Dallas Cowboys’ Diamond Vision screen confirmed as world record

September 30, 2009

From www.diamond-vision.tv 

The world’s first four-sided, centre-hung, stadium video display consists of four Diamond Vision LED video screens, with the two main high-definition sideline displays measuring 22m high by 49m wide, and two Diamond Vision end-zone displays measuring 9m high by 15.5m wide. Weighing 544 tons, the screens are suspended 27.5m feet directly over the centre of the playing surface and stretch from nearly one 20-yard line to the other.

With a total viewing area of over 1,058 square-metres, the Diamond Vision display is equal to around 3,268 52-inch televisions, and is comprised of 10,584,064 individual LEDs.

“This was probably the most exciting project we’ve ever been involved with,” said Mark Foster, general manager of Mitsubishi Electric’s Diamond Vision Systems. “The Dallas Cowboys are one of the most innovative teams in the NFL, and their new stadium reflects that. These scoreboards and displays are the realisation of the Cowboys’ commitment to their fans and the sport. We are very proud that the Cowboys organization turned to Mitsubishi Electric to deliver their vision as part of this incredible project.”

"We’re extremely proud of our world-class Mitsubishi Electric Diamond Vision screen,” said Dallas Cowboys Owner Jerry Jones. “We have designed everything about Cowboys Stadium to provide an unequalled experience for our fans, and this screen is the centrepiece of what we have created for them.”

Mitsubishi Electric has now been recognised by Guinness World Records five times for its accomplishments, and the Cowboys’ board is the fourth Diamond Vision screen to be honoured by Guinness. The first came in August, 2003, for the World’s Longest Video Display at the Hong Kong Jockey Club Sha Tin Racecourse in Hong Kong. In March 2005, GWR recognized the Diamond Vision LED display at Turner Field in Atlanta as the World’s Largest High-Definition Television Screen, and in September 2005 the Mitsubishi Electric video board at the Japan Racing Association Tokyo Racecourse was certified as the World’s Largest Television Display. In 1993, Mitsubishi Electric was recognised for designing and installing the world’s fastest elevator — capable of travelling at 750 meters per minute — at the Landmark Tower in Yokohama, Japan.

Mitsubishi Electric, the Official Large Outdoor Video Display Provider of the PGA TOUR, was the first company to introduce large-scale video display boards for the 1980 Major League Baseball All-Star game at Dodger Stadium. Since then, Mitsubishi Electric has been recognised as the leader in visually stunning displays for sports facilities, advertising, entertainment and communications. Other installations include the first-of-its-kind high-definition display at Yankee Stadium the first 32:9 ratio HD scoreboard at AT&T Park in San Francisco Times Square’s first HD display at MTV studios traffic-stopping marquees at Bally’s and Caesars Palace in Las Vegas a massive 11-screen display at Times Square in New York City and the largest indoor HD screen in North America, the 10m x 33.5m screen at the Colosseum in Las Vegas.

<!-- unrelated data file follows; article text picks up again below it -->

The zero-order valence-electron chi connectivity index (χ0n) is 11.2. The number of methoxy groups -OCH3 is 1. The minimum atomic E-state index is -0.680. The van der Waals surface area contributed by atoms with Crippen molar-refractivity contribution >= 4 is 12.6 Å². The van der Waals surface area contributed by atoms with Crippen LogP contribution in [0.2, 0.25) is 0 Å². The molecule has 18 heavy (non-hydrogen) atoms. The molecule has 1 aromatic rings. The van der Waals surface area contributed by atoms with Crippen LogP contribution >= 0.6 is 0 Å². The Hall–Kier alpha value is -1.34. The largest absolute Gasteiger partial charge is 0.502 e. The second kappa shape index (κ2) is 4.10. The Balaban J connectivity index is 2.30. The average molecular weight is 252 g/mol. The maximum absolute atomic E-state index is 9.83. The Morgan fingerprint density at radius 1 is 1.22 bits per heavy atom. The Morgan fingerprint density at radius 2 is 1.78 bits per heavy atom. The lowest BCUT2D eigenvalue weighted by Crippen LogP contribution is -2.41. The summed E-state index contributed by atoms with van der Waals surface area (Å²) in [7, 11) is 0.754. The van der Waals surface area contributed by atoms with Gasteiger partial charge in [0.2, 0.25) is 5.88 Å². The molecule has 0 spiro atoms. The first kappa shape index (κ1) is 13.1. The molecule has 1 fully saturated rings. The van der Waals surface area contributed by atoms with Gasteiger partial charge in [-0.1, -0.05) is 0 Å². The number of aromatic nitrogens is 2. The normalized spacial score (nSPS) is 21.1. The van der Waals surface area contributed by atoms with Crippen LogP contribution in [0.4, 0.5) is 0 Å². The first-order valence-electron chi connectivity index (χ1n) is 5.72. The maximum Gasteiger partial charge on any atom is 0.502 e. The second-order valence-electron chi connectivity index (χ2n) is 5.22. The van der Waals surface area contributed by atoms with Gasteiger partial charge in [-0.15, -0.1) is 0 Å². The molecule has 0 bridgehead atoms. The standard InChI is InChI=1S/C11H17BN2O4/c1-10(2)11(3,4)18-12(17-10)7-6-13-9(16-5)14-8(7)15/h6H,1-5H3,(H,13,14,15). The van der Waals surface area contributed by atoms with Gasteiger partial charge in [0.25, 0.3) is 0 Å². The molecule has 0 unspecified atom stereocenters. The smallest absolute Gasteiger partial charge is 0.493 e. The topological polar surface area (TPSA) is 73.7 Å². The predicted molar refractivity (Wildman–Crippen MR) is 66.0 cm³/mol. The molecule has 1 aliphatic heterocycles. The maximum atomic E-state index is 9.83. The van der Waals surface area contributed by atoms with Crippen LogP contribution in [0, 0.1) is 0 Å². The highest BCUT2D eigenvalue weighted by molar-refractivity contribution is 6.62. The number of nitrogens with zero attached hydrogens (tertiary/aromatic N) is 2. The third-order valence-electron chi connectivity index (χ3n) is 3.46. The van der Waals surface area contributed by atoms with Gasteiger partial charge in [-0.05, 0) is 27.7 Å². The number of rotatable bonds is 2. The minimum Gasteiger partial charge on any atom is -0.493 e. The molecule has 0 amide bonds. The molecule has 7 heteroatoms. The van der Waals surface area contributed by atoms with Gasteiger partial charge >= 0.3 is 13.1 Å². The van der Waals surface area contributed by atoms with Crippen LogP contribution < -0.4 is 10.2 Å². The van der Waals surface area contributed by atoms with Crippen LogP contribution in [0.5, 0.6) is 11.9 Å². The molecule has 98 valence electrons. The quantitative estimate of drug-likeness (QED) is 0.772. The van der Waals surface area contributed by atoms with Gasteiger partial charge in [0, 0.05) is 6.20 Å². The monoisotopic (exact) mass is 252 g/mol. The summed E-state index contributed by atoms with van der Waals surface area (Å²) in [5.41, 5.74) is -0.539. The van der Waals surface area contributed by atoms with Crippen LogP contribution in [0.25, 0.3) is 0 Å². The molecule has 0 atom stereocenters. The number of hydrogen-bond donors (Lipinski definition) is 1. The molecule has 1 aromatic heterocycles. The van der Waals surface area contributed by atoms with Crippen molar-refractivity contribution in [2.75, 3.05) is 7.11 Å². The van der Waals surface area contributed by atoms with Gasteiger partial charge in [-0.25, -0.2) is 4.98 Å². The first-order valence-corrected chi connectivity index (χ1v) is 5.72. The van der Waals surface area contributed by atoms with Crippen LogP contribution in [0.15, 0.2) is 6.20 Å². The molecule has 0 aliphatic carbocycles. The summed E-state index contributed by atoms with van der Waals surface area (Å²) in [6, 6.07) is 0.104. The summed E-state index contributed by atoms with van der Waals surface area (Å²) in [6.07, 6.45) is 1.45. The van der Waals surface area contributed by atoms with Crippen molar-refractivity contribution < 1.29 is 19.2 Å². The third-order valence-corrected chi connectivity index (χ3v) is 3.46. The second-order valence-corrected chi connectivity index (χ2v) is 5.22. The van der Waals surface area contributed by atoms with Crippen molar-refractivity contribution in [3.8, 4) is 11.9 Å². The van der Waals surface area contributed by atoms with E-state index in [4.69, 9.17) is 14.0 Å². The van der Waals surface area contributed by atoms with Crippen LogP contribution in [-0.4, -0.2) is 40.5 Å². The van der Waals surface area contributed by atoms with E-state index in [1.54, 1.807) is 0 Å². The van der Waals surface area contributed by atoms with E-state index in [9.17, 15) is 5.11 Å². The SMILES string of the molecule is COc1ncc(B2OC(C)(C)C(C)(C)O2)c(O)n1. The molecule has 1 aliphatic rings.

Mitsubishi Electric Diamond Vision News

Advertisements

Touchable holography becomes a reality

September 20, 2009

Japanese researchers at the University of Tokyo have developed a touchable holographic display that allows users to interact with a floating 3-dimensional image. Using a combination of Wii gesture recognition sensors and a ultrasound transmitter, the researchers were able to not only control a holographic object floating in space, but to give the user tactile feedback when they “touch” it.


Semiconductors Challenge OLEDs

September 16, 2009

September 16, 2009

Semiconductors Challenge OLEDs A recent Institute of Electrical and Electronics Engineers (IEEE) Spectrum article reveals that organic light-emitting diode (OLED) technology may not be the successor to liquid crystal display technology (LCD) after all. New research funded by the Ford Motor Corporation demonstrates the creation, assembly, and connection of inorganic light-emitting diodes (LEDs) on a flexible substrate, opening up the possibility for the miniaturization of the technology. Given that inorganic LEDs surpass OLEDs in brightness, energy efficiency, durability, and moisture resistance, printed compound semiconductors may soon be the replacement technology of choice for small, pixel-dense displays.

From the Globalspec Newsletter


Birmingham-based Industry Forum’s ‘learn from the best’ visit to Japan

September 7, 2009

 Sep 7 2009 by John Cranage, Birmingham Post

Industrialists and engineers from all over the UK are being invited to take advantage of a chance to learn the secrets of Japanese manufacturing first hand in a “learn from the best” initiative run by the Birmingham-based Industry Forum.

The visit to Japan from November 21 to December 5 will be the ninth in a programme of Best Practice visits. Delegates – industry executives from a wide range of sectors – will visit some of Japan’s top manufacturing companies.

In the five years that visits have been running delegates from the automotive, aerospace, pharmaceutical, food processing, white goods and other sectors have been given unprecedented access to manufacturing processes which are the envy of the world and rarely duplicated outside Japan with total effectiveness.

The ground-breaking visit has been made possible by contacts made by Industry Forum director Arthur David, who formerly worked for Nissan and General Motors, and Industry Forum executive co-ordinator Koji Wanaka, who was a senior official at Honda.

The visit will include detailed briefings by senior management at Nissan, Honda and Toyota and their major suppliers, as well as non-automotive companies.